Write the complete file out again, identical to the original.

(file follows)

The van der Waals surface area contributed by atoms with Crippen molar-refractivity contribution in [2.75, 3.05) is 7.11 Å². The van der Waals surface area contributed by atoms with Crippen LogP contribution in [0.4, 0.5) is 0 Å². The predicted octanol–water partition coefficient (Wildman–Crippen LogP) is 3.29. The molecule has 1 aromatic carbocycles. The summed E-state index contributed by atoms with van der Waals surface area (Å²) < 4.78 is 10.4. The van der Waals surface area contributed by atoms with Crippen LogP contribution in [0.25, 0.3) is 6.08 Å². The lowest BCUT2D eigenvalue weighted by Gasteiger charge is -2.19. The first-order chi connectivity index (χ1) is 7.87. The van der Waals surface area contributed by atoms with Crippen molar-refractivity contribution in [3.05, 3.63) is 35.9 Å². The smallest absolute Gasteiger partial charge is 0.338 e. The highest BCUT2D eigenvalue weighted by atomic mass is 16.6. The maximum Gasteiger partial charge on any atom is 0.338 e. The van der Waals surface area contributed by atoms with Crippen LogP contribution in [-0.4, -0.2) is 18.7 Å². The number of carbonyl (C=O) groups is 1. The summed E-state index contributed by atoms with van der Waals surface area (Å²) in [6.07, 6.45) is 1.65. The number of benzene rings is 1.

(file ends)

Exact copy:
The van der Waals surface area contributed by atoms with Crippen molar-refractivity contribution in [2.75, 3.05) is 7.11 Å². The van der Waals surface area contributed by atoms with Crippen LogP contribution in [0.4, 0.5) is 0 Å². The predicted octanol–water partition coefficient (Wildman–Crippen LogP) is 3.29. The molecule has 1 aromatic carbocycles. The summed E-state index contributed by atoms with van der Waals surface area (Å²) < 4.78 is 10.4. The van der Waals surface area contributed by atoms with Crippen LogP contribution in [0.25, 0.3) is 6.08 Å². The lowest BCUT2D eigenvalue weighted by Gasteiger charge is -2.19. The first-order chi connectivity index (χ1) is 7.87. The van der Waals surface area contributed by atoms with Crippen molar-refractivity contribution in [3.05, 3.63) is 35.9 Å². The smallest absolute Gasteiger partial charge is 0.338 e. The highest BCUT2D eigenvalue weighted by atomic mass is 16.6. The maximum Gasteiger partial charge on any atom is 0.338 e. The van der Waals surface area contributed by atoms with Crippen LogP contribution in [-0.4, -0.2) is 18.7 Å². The number of carbonyl (C=O) groups is 1. The summed E-state index contributed by atoms with van der Waals surface area (Å²) in [6.07, 6.45) is 1.65. The number of benzene rings is 1.